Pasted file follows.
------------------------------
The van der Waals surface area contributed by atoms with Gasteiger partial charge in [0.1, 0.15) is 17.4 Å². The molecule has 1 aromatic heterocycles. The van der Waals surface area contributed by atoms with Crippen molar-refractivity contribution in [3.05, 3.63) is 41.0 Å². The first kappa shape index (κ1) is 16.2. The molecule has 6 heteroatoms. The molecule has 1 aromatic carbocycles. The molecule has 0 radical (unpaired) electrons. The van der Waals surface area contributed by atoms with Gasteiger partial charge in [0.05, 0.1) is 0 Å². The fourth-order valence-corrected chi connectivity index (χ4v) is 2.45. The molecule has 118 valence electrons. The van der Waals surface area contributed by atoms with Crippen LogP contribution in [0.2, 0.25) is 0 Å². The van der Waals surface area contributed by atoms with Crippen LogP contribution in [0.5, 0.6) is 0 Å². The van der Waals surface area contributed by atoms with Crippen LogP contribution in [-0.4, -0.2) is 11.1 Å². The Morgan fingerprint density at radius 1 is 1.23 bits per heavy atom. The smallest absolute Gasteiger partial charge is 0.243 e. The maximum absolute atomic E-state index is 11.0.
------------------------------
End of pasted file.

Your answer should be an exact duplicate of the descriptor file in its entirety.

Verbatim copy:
The van der Waals surface area contributed by atoms with Gasteiger partial charge in [0.1, 0.15) is 17.4 Å². The molecule has 1 aromatic heterocycles. The van der Waals surface area contributed by atoms with Crippen molar-refractivity contribution in [3.05, 3.63) is 41.0 Å². The first kappa shape index (κ1) is 16.2. The molecule has 6 heteroatoms. The molecule has 1 aromatic carbocycles. The molecule has 0 radical (unpaired) electrons. The van der Waals surface area contributed by atoms with Gasteiger partial charge in [0.05, 0.1) is 0 Å². The fourth-order valence-corrected chi connectivity index (χ4v) is 2.45. The molecule has 118 valence electrons. The van der Waals surface area contributed by atoms with Crippen LogP contribution in [0.2, 0.25) is 0 Å². The van der Waals surface area contributed by atoms with Crippen LogP contribution in [0.5, 0.6) is 0 Å². The van der Waals surface area contributed by atoms with Crippen LogP contribution in [-0.4, -0.2) is 11.1 Å². The Morgan fingerprint density at radius 1 is 1.23 bits per heavy atom. The smallest absolute Gasteiger partial charge is 0.243 e. The maximum absolute atomic E-state index is 11.0.